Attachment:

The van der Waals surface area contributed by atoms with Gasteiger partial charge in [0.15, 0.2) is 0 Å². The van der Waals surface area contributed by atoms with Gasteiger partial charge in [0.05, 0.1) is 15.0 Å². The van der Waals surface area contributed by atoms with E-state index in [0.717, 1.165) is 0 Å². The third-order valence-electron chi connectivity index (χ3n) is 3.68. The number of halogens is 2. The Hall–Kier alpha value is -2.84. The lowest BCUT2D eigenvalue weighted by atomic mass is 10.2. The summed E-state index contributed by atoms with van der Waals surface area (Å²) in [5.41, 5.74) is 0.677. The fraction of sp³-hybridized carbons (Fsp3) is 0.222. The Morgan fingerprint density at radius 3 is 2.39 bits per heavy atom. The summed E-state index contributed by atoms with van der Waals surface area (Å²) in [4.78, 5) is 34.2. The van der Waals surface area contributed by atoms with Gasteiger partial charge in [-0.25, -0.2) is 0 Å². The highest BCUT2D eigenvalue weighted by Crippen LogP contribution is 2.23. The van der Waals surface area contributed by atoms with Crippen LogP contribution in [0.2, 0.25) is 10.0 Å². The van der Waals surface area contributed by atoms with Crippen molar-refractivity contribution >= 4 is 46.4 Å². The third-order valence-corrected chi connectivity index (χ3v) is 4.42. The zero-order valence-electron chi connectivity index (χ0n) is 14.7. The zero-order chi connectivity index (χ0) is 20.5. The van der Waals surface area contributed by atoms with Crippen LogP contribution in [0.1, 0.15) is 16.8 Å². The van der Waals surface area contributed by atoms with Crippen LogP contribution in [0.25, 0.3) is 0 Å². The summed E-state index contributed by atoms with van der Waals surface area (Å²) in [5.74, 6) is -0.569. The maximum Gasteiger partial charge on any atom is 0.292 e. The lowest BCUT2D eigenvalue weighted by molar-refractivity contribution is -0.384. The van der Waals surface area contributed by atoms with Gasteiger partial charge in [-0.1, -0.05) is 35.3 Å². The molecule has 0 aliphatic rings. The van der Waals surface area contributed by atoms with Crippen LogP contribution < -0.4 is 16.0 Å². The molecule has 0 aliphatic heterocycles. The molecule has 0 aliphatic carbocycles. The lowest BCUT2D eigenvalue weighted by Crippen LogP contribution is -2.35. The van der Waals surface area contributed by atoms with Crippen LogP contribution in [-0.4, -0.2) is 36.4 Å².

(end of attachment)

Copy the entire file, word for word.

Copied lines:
The van der Waals surface area contributed by atoms with Gasteiger partial charge in [0.15, 0.2) is 0 Å². The van der Waals surface area contributed by atoms with Gasteiger partial charge in [0.05, 0.1) is 15.0 Å². The van der Waals surface area contributed by atoms with E-state index in [0.717, 1.165) is 0 Å². The third-order valence-electron chi connectivity index (χ3n) is 3.68. The number of halogens is 2. The Hall–Kier alpha value is -2.84. The lowest BCUT2D eigenvalue weighted by atomic mass is 10.2. The summed E-state index contributed by atoms with van der Waals surface area (Å²) in [5.41, 5.74) is 0.677. The fraction of sp³-hybridized carbons (Fsp3) is 0.222. The Morgan fingerprint density at radius 3 is 2.39 bits per heavy atom. The summed E-state index contributed by atoms with van der Waals surface area (Å²) in [4.78, 5) is 34.2. The van der Waals surface area contributed by atoms with Gasteiger partial charge in [-0.25, -0.2) is 0 Å². The highest BCUT2D eigenvalue weighted by Crippen LogP contribution is 2.23. The van der Waals surface area contributed by atoms with Crippen LogP contribution in [0.2, 0.25) is 10.0 Å². The van der Waals surface area contributed by atoms with Crippen molar-refractivity contribution >= 4 is 46.4 Å². The third-order valence-corrected chi connectivity index (χ3v) is 4.42. The zero-order valence-electron chi connectivity index (χ0n) is 14.7. The zero-order chi connectivity index (χ0) is 20.5. The van der Waals surface area contributed by atoms with Crippen LogP contribution in [0.1, 0.15) is 16.8 Å². The van der Waals surface area contributed by atoms with Crippen LogP contribution in [0.25, 0.3) is 0 Å². The summed E-state index contributed by atoms with van der Waals surface area (Å²) in [5.74, 6) is -0.569. The maximum Gasteiger partial charge on any atom is 0.292 e. The lowest BCUT2D eigenvalue weighted by molar-refractivity contribution is -0.384. The van der Waals surface area contributed by atoms with Gasteiger partial charge in [-0.1, -0.05) is 35.3 Å². The molecule has 0 aliphatic rings. The van der Waals surface area contributed by atoms with Crippen LogP contribution < -0.4 is 16.0 Å². The molecule has 0 aliphatic heterocycles. The molecule has 0 aliphatic carbocycles. The lowest BCUT2D eigenvalue weighted by Crippen LogP contribution is -2.35. The van der Waals surface area contributed by atoms with Crippen LogP contribution in [-0.4, -0.2) is 36.4 Å².